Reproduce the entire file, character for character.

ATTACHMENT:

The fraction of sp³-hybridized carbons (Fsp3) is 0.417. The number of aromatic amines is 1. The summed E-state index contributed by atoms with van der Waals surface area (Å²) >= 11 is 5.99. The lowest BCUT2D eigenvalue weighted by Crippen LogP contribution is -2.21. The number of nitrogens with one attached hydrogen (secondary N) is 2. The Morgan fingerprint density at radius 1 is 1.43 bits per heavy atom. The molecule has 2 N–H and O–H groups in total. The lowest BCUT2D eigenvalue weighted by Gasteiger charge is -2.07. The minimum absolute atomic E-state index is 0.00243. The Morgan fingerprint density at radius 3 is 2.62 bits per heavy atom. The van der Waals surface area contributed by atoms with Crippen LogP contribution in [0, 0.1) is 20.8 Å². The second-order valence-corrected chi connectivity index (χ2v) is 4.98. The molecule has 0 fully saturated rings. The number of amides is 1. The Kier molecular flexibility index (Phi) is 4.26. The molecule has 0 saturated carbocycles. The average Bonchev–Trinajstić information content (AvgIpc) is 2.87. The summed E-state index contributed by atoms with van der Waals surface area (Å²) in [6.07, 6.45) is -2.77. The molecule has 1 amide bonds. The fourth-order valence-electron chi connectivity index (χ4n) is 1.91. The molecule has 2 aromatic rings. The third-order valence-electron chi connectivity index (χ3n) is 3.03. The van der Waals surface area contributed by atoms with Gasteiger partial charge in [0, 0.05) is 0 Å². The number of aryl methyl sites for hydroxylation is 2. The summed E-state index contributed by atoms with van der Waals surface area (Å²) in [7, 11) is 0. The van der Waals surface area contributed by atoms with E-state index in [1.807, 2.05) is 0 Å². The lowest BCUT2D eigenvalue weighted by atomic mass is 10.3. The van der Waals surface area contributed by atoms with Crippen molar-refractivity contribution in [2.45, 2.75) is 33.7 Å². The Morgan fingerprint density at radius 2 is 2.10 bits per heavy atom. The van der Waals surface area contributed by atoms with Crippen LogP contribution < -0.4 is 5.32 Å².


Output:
The fraction of sp³-hybridized carbons (Fsp3) is 0.417. The number of aromatic amines is 1. The summed E-state index contributed by atoms with van der Waals surface area (Å²) >= 11 is 5.99. The lowest BCUT2D eigenvalue weighted by Crippen LogP contribution is -2.21. The number of nitrogens with one attached hydrogen (secondary N) is 2. The Morgan fingerprint density at radius 1 is 1.43 bits per heavy atom. The molecule has 2 N–H and O–H groups in total. The lowest BCUT2D eigenvalue weighted by Gasteiger charge is -2.07. The minimum absolute atomic E-state index is 0.00243. The Morgan fingerprint density at radius 3 is 2.62 bits per heavy atom. The van der Waals surface area contributed by atoms with Crippen LogP contribution in [0, 0.1) is 20.8 Å². The second-order valence-corrected chi connectivity index (χ2v) is 4.98. The molecule has 0 fully saturated rings. The number of amides is 1. The Kier molecular flexibility index (Phi) is 4.26. The molecule has 0 saturated carbocycles. The average Bonchev–Trinajstić information content (AvgIpc) is 2.87. The summed E-state index contributed by atoms with van der Waals surface area (Å²) in [6.07, 6.45) is -2.77. The molecule has 1 amide bonds. The fourth-order valence-electron chi connectivity index (χ4n) is 1.91. The molecule has 2 aromatic rings. The third-order valence-electron chi connectivity index (χ3n) is 3.03. The van der Waals surface area contributed by atoms with Gasteiger partial charge in [0, 0.05) is 0 Å². The number of aryl methyl sites for hydroxylation is 2. The summed E-state index contributed by atoms with van der Waals surface area (Å²) in [7, 11) is 0. The van der Waals surface area contributed by atoms with E-state index in [1.807, 2.05) is 0 Å². The lowest BCUT2D eigenvalue weighted by atomic mass is 10.3. The van der Waals surface area contributed by atoms with Crippen molar-refractivity contribution in [2.45, 2.75) is 33.7 Å². The Morgan fingerprint density at radius 2 is 2.10 bits per heavy atom. The van der Waals surface area contributed by atoms with Crippen LogP contribution < -0.4 is 5.32 Å².